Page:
Democratic presidential candidate Kirsten Gillibrand recently unveiled her “Family Bill of Rights,” a comprehensive plan to make the process of raising a child easier and more affordable for all families. This type of policy should appeal to pro-choice and pro-life advocates alike. Since most abortion patients seek out the procedure due to financial inability to raise a child, enacting programs that balance out some of the health disparities oppressed communities face could be instrumental in reducing abortion rates.
Photo: Sebastian Pichler on Unsplash
The plan would also give new parents the confidence and means to raise a child once they’re ready, and it provides support for potentially disadvantaged children after birth (which a lot of “pro-life” legislation neglects).
Here’s how it works: First, the plan aims to reduce the rates of pregnancy complications and maternal mortality by funding states and hospitals with more up-to-date resources. It would also send new parents home from hospitals with “baby bundles,” including diapers, baby mattresses, and more, provided by the Department of Health and Human Services and funded by taxing Wall Street transactions. The end goal is to help all families feel prepared to provide their children with a high quality of life.
For families looking to adopt a child, the bill would prevent discrimination against potential parents on the basis of religion, socioeconomic status, or gender and sexuality, and offer a tax credit to those who adopt. Gillibrand also proposed universal preschool services, paid family leave, and a universal insurance program that would enroll all children into government-funded health care at birth.
"The resources and care available at the start of a child's life have a crucial impact on their health, safety, development, and future success. Yet not every child starts on equal footing," Gillibrand said in a press release detailing the logistics and purpose of the Family Bill of Rights.
If reducing abortion rates is something you’re passionate about, pay attention to policies like these. In the U.S., the states trying to ban abortion also report the highest rates of infant mortality in the country, and many reject or under-fund social services that help kids and parents within the communities most likely to seek abortion care. Worldwide, countries with bans on the procedure report that the rates of abortion stayed constant after they enacted the limitations, but that more of them were self-induced (read: extremely unsafe and potentially fatal). Supporting that outcome is certainly not “pro-life.”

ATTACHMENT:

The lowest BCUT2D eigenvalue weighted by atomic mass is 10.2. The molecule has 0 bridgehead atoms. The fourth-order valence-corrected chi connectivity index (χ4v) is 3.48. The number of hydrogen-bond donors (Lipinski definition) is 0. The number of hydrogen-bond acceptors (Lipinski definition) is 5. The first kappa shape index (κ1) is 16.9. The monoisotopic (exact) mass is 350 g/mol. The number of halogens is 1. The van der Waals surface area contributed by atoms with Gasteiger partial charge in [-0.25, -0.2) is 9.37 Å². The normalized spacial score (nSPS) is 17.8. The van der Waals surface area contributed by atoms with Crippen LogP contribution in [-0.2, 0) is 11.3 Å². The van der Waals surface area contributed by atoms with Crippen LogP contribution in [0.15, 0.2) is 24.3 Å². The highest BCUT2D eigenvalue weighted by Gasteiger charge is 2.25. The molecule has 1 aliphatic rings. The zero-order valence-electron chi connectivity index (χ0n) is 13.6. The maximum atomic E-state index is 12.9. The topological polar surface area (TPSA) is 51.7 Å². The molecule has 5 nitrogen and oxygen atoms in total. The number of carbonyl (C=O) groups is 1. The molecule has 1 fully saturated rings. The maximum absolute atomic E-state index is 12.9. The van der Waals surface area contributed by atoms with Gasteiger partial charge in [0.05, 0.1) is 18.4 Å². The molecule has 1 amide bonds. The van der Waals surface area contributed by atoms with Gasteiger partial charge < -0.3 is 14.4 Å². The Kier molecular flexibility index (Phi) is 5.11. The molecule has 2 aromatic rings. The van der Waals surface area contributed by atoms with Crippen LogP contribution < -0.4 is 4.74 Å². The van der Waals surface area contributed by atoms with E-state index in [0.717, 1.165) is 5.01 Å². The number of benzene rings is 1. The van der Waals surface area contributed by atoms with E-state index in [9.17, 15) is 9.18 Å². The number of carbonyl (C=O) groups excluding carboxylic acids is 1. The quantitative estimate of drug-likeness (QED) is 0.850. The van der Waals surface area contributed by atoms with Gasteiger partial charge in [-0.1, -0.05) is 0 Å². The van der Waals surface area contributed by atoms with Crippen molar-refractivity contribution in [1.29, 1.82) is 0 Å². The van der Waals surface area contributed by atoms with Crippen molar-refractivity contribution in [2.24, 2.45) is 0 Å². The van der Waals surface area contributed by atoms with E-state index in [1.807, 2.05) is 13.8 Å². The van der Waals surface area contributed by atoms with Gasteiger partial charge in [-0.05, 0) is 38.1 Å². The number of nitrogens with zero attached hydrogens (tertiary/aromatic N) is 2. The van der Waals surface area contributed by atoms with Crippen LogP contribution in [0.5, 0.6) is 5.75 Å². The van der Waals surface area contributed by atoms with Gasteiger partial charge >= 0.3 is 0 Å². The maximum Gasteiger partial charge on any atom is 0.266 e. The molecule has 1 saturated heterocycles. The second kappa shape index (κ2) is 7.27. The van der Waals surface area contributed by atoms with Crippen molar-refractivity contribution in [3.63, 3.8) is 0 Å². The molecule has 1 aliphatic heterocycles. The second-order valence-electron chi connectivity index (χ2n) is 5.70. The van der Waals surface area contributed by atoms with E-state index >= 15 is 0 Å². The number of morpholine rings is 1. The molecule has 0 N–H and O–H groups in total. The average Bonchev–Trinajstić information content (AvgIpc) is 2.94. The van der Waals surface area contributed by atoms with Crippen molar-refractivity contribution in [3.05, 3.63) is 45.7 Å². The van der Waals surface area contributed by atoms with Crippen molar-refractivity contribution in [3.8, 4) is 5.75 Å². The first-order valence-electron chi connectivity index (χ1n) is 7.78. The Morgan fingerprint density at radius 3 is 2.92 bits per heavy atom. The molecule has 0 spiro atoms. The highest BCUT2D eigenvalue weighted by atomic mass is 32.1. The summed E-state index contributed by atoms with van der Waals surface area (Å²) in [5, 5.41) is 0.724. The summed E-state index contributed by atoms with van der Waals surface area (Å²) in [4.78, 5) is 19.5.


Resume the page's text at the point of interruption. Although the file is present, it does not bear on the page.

The bottom line is: strengthening certain social services help reduce abortion rates, while banning abortion does little more than harm the people who need them for economic and other reasons.
Therefore, the pro-life movement should shift its focus from limiting access to an essential healthcare procedure that saves lives, and instead support prenatal and maternal healthcare, easy access to contraceptives, comprehensive sexual education in schools, and legislation like the Family Bill of Rights. Whether or not reducing abortion rates is your goal, these policies will help kids and adults alike stay informed about their bodies and feel more secure in their family life.
Emily Rose Thorne is a junior at Mercer University and an aspiring multimedia journalist. She’s been involved with Step Up Magazine since 2017 and is now helping guide the editorial team as Senior Editor. Previously, she interned as a journalist for both Atlanta Magazine and Girls Rock Athens. She’s also served as Staff Writer, Lead News Writer and News Editor of her campus publication, The Cluster. She is currently the Digital Editor of The Cluster and a 2019 John M. Couric Fellow at the Center for Collaborative Journalism. This summer, she'll start producing audio and writing copy for Georgia Public Broadcasting in Macon.